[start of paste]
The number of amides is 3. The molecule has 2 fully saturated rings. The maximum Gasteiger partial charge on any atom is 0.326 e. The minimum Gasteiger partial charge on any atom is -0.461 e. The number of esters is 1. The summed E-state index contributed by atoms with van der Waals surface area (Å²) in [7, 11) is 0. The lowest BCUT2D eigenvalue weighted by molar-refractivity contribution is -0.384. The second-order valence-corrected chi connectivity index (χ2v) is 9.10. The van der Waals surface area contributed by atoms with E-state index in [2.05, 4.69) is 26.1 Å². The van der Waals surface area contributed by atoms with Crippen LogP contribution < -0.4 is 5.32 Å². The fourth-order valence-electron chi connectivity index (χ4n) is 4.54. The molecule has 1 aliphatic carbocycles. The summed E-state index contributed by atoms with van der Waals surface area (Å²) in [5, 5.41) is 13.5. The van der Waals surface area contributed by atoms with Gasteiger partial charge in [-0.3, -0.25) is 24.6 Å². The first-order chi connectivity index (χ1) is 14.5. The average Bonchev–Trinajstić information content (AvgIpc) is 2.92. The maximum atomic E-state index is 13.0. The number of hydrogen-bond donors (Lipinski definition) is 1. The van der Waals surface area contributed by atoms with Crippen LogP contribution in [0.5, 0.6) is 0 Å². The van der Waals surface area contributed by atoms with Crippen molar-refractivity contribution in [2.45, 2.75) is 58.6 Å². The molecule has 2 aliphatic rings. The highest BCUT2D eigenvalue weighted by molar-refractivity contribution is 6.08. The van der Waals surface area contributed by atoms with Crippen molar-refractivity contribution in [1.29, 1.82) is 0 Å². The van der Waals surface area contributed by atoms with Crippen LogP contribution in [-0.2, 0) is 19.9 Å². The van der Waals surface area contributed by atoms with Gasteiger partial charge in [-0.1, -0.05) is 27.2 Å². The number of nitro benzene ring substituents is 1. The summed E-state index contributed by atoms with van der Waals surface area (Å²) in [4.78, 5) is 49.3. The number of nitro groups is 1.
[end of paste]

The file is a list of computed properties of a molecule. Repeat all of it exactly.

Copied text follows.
The number of amides is 3. The molecule has 2 fully saturated rings. The maximum Gasteiger partial charge on any atom is 0.326 e. The minimum Gasteiger partial charge on any atom is -0.461 e. The number of esters is 1. The summed E-state index contributed by atoms with van der Waals surface area (Å²) in [7, 11) is 0. The lowest BCUT2D eigenvalue weighted by molar-refractivity contribution is -0.384. The second-order valence-corrected chi connectivity index (χ2v) is 9.10. The van der Waals surface area contributed by atoms with E-state index in [2.05, 4.69) is 26.1 Å². The van der Waals surface area contributed by atoms with Crippen LogP contribution < -0.4 is 5.32 Å². The fourth-order valence-electron chi connectivity index (χ4n) is 4.54. The molecule has 1 aliphatic carbocycles. The summed E-state index contributed by atoms with van der Waals surface area (Å²) in [5, 5.41) is 13.5. The van der Waals surface area contributed by atoms with Gasteiger partial charge in [-0.3, -0.25) is 24.6 Å². The first-order chi connectivity index (χ1) is 14.5. The average Bonchev–Trinajstić information content (AvgIpc) is 2.92. The maximum atomic E-state index is 13.0. The number of hydrogen-bond donors (Lipinski definition) is 1. The van der Waals surface area contributed by atoms with Crippen LogP contribution in [0.5, 0.6) is 0 Å². The van der Waals surface area contributed by atoms with Crippen molar-refractivity contribution in [2.45, 2.75) is 58.6 Å². The molecule has 2 aliphatic rings. The highest BCUT2D eigenvalue weighted by molar-refractivity contribution is 6.08. The van der Waals surface area contributed by atoms with Crippen molar-refractivity contribution in [1.29, 1.82) is 0 Å². The van der Waals surface area contributed by atoms with Crippen LogP contribution in [-0.2, 0) is 19.9 Å². The van der Waals surface area contributed by atoms with Gasteiger partial charge in [-0.1, -0.05) is 27.2 Å². The number of nitro benzene ring substituents is 1. The summed E-state index contributed by atoms with van der Waals surface area (Å²) in [4.78, 5) is 49.3. The number of nitro groups is 1.